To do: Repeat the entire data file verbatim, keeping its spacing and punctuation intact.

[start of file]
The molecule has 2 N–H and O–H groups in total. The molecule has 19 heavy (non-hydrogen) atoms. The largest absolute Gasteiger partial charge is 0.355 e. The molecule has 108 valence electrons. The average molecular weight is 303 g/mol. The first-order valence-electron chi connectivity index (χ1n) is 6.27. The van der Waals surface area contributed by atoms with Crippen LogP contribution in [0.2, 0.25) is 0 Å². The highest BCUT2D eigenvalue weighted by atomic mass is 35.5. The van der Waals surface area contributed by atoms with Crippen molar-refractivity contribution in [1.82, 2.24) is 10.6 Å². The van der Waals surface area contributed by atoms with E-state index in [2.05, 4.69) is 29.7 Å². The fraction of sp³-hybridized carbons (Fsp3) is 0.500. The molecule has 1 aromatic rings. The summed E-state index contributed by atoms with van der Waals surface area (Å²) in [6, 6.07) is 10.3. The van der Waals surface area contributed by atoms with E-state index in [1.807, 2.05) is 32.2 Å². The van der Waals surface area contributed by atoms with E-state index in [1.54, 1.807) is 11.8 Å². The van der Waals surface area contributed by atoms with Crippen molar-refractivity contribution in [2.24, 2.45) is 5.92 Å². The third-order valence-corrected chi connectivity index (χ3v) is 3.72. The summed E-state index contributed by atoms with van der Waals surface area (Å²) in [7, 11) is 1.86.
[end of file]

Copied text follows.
The molecule has 2 N–H and O–H groups in total. The molecule has 19 heavy (non-hydrogen) atoms. The largest absolute Gasteiger partial charge is 0.355 e. The molecule has 108 valence electrons. The average molecular weight is 303 g/mol. The first-order valence-electron chi connectivity index (χ1n) is 6.27. The van der Waals surface area contributed by atoms with Crippen LogP contribution in [0.2, 0.25) is 0 Å². The highest BCUT2D eigenvalue weighted by atomic mass is 35.5. The van der Waals surface area contributed by atoms with Crippen molar-refractivity contribution in [1.82, 2.24) is 10.6 Å². The van der Waals surface area contributed by atoms with E-state index in [2.05, 4.69) is 29.7 Å². The fraction of sp³-hybridized carbons (Fsp3) is 0.500. The molecule has 1 aromatic rings. The summed E-state index contributed by atoms with van der Waals surface area (Å²) in [6, 6.07) is 10.3. The van der Waals surface area contributed by atoms with E-state index in [1.807, 2.05) is 32.2 Å². The van der Waals surface area contributed by atoms with E-state index in [1.54, 1.807) is 11.8 Å². The van der Waals surface area contributed by atoms with Crippen molar-refractivity contribution in [2.24, 2.45) is 5.92 Å². The third-order valence-corrected chi connectivity index (χ3v) is 3.72. The summed E-state index contributed by atoms with van der Waals surface area (Å²) in [7, 11) is 1.86.